Wednesday, March 26, 2014

What You Should Know About Career Coaches

Author: Ed Han
             Wordsmith, Recruiter, LinkedIn Advocate, JobSeeker Ally
             Translating business objectives into strategies & tactics
In late 2011, I spoke with career coach Susan Guarneri. Susan holds both National Counselor and Career Counselor certifications; and is coauthor of “Job Search Bloopers: Every Mistake You Can Make on the Road to Career Suicide…and How to Avoid Them” with Laura DeCarlo. She’s also the mind behind the “Career Goddess” blog. In a wide-ranging conversation, she discussed what a job seeker ought to know about career coaches:

Q: What should a job seeker expect when working with a career coach?
A: There’s a widespread misconception that coaches fix problems. It’s about collaboration - about two minds coming together. A good coach invites interactivity with the client. And it’s important to talk with a person and find chemistry. It’s about being able to establish trust.

Q: Can you expand upon “accountability plan?”
A: An accountability plan moves you closer to your goal in the coaching process. Homework from a counselor is part of an accountability plan. Each person’s needs are different and counseling must be responsive to unfolding developments.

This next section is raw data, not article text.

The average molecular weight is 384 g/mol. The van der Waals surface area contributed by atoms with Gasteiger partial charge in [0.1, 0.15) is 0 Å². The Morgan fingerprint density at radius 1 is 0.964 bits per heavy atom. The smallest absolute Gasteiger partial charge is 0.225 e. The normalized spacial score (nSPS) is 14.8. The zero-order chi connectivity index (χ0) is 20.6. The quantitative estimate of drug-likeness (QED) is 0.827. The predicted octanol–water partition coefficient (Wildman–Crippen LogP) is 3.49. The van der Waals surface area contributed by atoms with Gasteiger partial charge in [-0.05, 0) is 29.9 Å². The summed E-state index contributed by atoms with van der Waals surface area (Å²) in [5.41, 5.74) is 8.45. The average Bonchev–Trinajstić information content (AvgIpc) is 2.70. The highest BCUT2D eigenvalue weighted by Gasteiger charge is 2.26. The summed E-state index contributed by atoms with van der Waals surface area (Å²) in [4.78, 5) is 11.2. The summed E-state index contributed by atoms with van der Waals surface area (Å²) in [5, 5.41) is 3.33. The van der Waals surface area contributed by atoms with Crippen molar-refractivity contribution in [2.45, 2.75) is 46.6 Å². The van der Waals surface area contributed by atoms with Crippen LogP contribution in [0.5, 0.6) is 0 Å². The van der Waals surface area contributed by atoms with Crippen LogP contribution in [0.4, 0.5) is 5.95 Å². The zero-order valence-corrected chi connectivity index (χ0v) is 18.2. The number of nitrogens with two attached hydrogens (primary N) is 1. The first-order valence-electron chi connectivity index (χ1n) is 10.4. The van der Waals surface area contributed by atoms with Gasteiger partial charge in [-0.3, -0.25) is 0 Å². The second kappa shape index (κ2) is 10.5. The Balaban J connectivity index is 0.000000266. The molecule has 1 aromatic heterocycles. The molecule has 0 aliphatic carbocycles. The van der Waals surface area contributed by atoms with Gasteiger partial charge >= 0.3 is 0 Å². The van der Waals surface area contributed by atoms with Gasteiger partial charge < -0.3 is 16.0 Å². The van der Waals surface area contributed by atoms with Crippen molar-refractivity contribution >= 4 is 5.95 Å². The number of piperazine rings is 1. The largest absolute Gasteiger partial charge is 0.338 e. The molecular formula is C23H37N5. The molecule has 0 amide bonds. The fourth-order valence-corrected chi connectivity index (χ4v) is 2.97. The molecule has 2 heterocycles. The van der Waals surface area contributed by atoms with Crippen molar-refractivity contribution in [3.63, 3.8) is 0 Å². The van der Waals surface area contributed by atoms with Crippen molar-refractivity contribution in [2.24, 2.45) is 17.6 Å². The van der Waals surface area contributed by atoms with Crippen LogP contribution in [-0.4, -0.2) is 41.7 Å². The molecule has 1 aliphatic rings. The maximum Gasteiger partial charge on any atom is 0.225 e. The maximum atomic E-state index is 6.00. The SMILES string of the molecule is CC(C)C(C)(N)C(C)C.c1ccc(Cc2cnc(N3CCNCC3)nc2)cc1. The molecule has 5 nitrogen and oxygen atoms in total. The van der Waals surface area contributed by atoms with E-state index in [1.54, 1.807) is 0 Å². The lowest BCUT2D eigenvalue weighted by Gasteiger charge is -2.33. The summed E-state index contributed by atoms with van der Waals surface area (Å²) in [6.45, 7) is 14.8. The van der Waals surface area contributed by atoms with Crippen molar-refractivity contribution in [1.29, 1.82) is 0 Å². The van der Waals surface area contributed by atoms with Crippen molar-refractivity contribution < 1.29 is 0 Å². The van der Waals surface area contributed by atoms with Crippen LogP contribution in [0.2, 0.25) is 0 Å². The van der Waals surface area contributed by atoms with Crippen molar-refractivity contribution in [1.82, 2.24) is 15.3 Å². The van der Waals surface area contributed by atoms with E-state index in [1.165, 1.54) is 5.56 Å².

Q: What should a job seeker know about career coaches?
A: Be sure you are dealing with a professional who does have training and certifications. Several programs are accredited by the International Coach Federation, the largest global association for coaches. Susan Whitcomb, author of eight books about job search and career management, is President of Career Coach Academy, which also offers well regarded programs for career coaches.

Q: What questions should a job seeker not ask of a coach?
A: Prospects often ask, what is your success rate? Coaches are not recruiters; they do not find interviews for you or “place” you in a job. Coaches guide clients through a collaborative process that includes client insight and deeper awareness, relevant research strategies and tools, and action steps to reach the client’s stated goals.

Q: In your experience as a career counselor, what else should job seekers do?
A: Uncover and express their personal brand to capture the prospective employer’s attention in an extremely competitive job market. For less than one dollar a month, you can purchase and have your own internet domain name.

[A version of this posting appeared in the Dec. 2011 PSG of Mercer County newsletter]


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